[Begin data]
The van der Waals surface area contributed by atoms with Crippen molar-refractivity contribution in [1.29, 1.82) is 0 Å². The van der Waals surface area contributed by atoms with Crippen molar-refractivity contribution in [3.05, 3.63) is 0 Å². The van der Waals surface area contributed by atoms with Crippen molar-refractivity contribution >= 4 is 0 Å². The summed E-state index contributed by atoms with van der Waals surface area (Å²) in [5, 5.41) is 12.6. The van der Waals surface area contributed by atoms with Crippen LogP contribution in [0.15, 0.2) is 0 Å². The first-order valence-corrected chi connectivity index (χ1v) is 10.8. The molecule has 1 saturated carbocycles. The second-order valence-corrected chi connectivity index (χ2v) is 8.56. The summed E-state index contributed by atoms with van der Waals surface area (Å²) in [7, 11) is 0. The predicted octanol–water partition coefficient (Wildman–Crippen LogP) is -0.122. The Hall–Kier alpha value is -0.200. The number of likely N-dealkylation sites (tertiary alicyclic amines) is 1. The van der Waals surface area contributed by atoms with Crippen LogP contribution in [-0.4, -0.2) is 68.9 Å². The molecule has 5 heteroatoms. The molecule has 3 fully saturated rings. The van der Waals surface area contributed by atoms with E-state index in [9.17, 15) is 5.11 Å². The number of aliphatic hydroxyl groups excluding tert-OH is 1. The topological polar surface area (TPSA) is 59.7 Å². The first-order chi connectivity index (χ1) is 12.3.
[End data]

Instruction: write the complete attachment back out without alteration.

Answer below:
The van der Waals surface area contributed by atoms with Crippen molar-refractivity contribution in [1.29, 1.82) is 0 Å². The van der Waals surface area contributed by atoms with Crippen molar-refractivity contribution in [3.05, 3.63) is 0 Å². The van der Waals surface area contributed by atoms with Crippen molar-refractivity contribution >= 4 is 0 Å². The summed E-state index contributed by atoms with van der Waals surface area (Å²) in [5, 5.41) is 12.6. The van der Waals surface area contributed by atoms with Crippen LogP contribution in [0.15, 0.2) is 0 Å². The first-order valence-corrected chi connectivity index (χ1v) is 10.8. The molecule has 1 saturated carbocycles. The second-order valence-corrected chi connectivity index (χ2v) is 8.56. The summed E-state index contributed by atoms with van der Waals surface area (Å²) in [7, 11) is 0. The predicted octanol–water partition coefficient (Wildman–Crippen LogP) is -0.122. The Hall–Kier alpha value is -0.200. The number of likely N-dealkylation sites (tertiary alicyclic amines) is 1. The van der Waals surface area contributed by atoms with Crippen LogP contribution in [-0.4, -0.2) is 68.9 Å². The molecule has 5 heteroatoms. The molecule has 3 fully saturated rings. The van der Waals surface area contributed by atoms with E-state index in [9.17, 15) is 5.11 Å². The number of aliphatic hydroxyl groups excluding tert-OH is 1. The topological polar surface area (TPSA) is 59.7 Å². The first-order chi connectivity index (χ1) is 12.3.